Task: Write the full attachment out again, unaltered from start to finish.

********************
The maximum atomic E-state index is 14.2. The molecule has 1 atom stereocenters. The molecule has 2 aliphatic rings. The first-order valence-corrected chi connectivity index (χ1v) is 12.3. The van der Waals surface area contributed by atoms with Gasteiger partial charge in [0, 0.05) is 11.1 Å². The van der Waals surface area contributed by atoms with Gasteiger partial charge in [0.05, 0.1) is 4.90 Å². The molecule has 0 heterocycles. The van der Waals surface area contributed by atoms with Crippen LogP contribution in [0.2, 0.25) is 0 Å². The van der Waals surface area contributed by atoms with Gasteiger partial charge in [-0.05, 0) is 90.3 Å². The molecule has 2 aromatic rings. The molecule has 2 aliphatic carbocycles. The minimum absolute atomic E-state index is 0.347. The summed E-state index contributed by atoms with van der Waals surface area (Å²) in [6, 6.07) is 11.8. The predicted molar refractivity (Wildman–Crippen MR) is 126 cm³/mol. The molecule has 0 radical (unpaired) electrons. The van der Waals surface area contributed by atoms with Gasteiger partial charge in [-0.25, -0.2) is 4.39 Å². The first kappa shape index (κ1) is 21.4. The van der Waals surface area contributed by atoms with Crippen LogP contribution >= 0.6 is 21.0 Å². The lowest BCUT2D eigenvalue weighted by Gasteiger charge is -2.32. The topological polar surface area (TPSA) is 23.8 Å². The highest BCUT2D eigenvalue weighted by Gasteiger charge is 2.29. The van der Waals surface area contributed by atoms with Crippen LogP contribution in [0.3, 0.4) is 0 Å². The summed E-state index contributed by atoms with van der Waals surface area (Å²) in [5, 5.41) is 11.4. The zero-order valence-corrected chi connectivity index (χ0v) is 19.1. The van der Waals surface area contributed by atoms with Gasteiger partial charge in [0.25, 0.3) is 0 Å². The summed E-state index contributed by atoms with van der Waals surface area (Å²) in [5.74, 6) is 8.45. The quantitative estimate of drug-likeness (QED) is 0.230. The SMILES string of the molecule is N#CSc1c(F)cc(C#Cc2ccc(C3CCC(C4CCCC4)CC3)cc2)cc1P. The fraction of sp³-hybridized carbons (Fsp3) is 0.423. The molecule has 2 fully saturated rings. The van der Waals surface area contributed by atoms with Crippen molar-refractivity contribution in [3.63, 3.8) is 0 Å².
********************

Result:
The maximum atomic E-state index is 14.2. The molecule has 1 atom stereocenters. The molecule has 2 aliphatic rings. The first-order valence-corrected chi connectivity index (χ1v) is 12.3. The van der Waals surface area contributed by atoms with Gasteiger partial charge in [0, 0.05) is 11.1 Å². The van der Waals surface area contributed by atoms with Gasteiger partial charge in [0.05, 0.1) is 4.90 Å². The molecule has 0 heterocycles. The van der Waals surface area contributed by atoms with Crippen LogP contribution in [0.2, 0.25) is 0 Å². The van der Waals surface area contributed by atoms with Gasteiger partial charge in [-0.05, 0) is 90.3 Å². The molecule has 2 aromatic rings. The molecule has 2 aliphatic carbocycles. The minimum absolute atomic E-state index is 0.347. The summed E-state index contributed by atoms with van der Waals surface area (Å²) in [6, 6.07) is 11.8. The predicted molar refractivity (Wildman–Crippen MR) is 126 cm³/mol. The molecule has 0 radical (unpaired) electrons. The van der Waals surface area contributed by atoms with Gasteiger partial charge in [-0.25, -0.2) is 4.39 Å². The first kappa shape index (κ1) is 21.4. The van der Waals surface area contributed by atoms with Crippen LogP contribution >= 0.6 is 21.0 Å². The lowest BCUT2D eigenvalue weighted by Gasteiger charge is -2.32. The topological polar surface area (TPSA) is 23.8 Å². The highest BCUT2D eigenvalue weighted by Gasteiger charge is 2.29. The van der Waals surface area contributed by atoms with Crippen LogP contribution in [0.3, 0.4) is 0 Å². The summed E-state index contributed by atoms with van der Waals surface area (Å²) in [5, 5.41) is 11.4. The zero-order valence-corrected chi connectivity index (χ0v) is 19.1. The van der Waals surface area contributed by atoms with Gasteiger partial charge in [0.25, 0.3) is 0 Å². The summed E-state index contributed by atoms with van der Waals surface area (Å²) in [5.74, 6) is 8.45. The quantitative estimate of drug-likeness (QED) is 0.230. The SMILES string of the molecule is N#CSc1c(F)cc(C#Cc2ccc(C3CCC(C4CCCC4)CC3)cc2)cc1P. The fraction of sp³-hybridized carbons (Fsp3) is 0.423. The molecule has 2 fully saturated rings. The van der Waals surface area contributed by atoms with Crippen molar-refractivity contribution in [3.63, 3.8) is 0 Å².